IVN Co-Publisher’s Pen

Ta Lese Shaterra / IVN Co-Publisher | 4/6/2017, midnight

Ta Lese Shatterra

Ta Lese Shatterra

Greetings Readers, Friends, and Followers:

Upland, CA—While the days and times in which we are living are different from the one in which, Martin Luther King Jr. lived, in many ways they are the same. In today’s world, we are plagued and bogged down with many of the same racial inequalities King and his contemporaries faced. We have an administration in place that has shown us time and again, that the African American community is not only unimportant, but our issues carry no weight. When did we become complacent to the extent that we allow such injustices to a father of five, Dante Parker, slain in a rather questionable homicide? Or the allow the lives of Mike Brown and Eric Garner to be cut tragically short with little or no consequence. Or Dontre’ Hamilton who happened to be mentally ill and shot 14 times by sworn officers, or Duncan Hicks, who happened to be in the Sheriff’s department to file charges only to be met with threats that would have brought charges against him? What do we tell ourselves about Philando Castile, who while stopped for a traffic violation, ended up being slain executive-style by St. Anthony Police Officer Jeronimo Yanez? What would Dr. King have done? An even better question yet, is “in which manner have we overcome, if at all?”

In this season, it’s imperative for us to adopt King’s visions and dreams and turn them into committed action in our daily lives. After all, doesn’t his legacy deserve that? He strived to bridge gaps between races, he fought for us to have equality, no matter race, color, and ethnicity and advocated for us all to come together as one. Why hasn’t that happened? Does anyone care? It’s one thing to band together marching, protesting, boycotting, and pushing the Black Lives Matter movement for a week or so, but what happens next? The community returns to what it was before, back to our live, work, church and school. We sit and wait for the so called “news reporters” to “report” the facts from their perspective and move us right along, which in reality pushes our agenda further and further down the totem pole. I ask again, “how have we overcome?”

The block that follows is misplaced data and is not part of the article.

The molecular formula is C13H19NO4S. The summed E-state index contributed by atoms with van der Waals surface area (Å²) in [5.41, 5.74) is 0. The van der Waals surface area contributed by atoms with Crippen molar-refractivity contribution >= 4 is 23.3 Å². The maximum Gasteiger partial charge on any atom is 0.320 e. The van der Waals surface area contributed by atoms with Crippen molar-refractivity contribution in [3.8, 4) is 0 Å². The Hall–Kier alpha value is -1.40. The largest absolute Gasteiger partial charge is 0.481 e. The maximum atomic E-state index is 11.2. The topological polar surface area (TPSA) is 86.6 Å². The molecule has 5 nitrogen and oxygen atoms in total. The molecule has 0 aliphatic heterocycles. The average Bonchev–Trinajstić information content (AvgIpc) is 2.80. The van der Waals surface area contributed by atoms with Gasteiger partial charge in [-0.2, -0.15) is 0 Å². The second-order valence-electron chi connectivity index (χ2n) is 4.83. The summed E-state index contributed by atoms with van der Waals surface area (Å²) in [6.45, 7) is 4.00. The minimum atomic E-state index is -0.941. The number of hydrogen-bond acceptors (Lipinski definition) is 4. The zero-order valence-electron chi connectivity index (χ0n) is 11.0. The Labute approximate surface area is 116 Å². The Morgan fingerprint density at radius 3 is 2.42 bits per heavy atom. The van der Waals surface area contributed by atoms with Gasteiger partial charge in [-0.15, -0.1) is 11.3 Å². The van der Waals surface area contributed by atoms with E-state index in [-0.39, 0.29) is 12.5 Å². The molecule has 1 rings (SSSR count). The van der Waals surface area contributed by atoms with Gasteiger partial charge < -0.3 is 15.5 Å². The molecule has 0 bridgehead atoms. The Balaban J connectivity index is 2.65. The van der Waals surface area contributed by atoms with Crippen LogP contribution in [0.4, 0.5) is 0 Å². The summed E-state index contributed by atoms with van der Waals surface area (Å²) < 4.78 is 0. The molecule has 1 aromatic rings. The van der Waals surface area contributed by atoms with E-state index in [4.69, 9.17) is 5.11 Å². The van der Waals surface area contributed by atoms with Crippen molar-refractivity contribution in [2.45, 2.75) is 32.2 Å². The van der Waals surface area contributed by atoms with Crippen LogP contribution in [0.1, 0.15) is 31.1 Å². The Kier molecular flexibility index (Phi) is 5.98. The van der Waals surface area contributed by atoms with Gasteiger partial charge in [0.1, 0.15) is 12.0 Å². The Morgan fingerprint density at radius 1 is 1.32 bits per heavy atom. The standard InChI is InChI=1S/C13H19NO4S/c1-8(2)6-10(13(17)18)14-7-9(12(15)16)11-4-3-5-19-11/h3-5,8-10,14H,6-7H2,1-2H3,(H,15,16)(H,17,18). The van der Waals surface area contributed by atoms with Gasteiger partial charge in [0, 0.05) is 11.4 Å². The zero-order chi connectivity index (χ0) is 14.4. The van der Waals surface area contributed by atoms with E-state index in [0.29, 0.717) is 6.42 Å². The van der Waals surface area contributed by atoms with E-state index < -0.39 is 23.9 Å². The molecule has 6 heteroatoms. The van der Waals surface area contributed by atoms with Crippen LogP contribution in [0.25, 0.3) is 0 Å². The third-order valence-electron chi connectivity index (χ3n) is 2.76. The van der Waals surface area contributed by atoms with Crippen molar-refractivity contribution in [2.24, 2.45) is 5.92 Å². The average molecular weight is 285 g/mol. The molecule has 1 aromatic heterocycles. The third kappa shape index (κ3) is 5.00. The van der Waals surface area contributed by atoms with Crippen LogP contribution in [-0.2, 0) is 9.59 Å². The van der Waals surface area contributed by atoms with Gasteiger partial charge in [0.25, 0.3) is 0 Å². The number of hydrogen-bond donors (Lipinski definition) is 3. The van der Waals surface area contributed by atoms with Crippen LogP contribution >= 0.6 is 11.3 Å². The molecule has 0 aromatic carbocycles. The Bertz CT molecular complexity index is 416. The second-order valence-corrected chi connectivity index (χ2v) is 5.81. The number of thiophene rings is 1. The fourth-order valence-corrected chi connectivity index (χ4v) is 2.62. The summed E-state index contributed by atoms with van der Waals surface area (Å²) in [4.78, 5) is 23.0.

If Dr. Martin Luther King, Jr. was alive today I can almost hear him in the clearest, most defined voice, urging us to stand firm behind our Urban Leagues, our NAACP organizations, our Faith-based leaders and support them as they plan and prepare to hold accountable our leaders and law makers to seek diligently the justice that is due to us. We have so much power and influence in our own backyards, yet we can’t seem to come together for equality and justice? How have we overcome?

Let’s take the Deonte Hamilton case. He was 31-year-old Milwaukee man who is medically diagnosed with paranoid schizophrenia. Officer Christopher Manney fatally shot Hamilton after he said the two engaged in an altercation. It started, Manney said, as he patted down Hamilton, whom the officer believed was homeless, on drugs or alcohol, mentally ill, and a “significant threat to my safety.” He thought the “bulges” in Hamilton’s clothes could have been weapons, according to his memo to the police chief. What would Martin Luther King, Jr. have done? How have we overcome?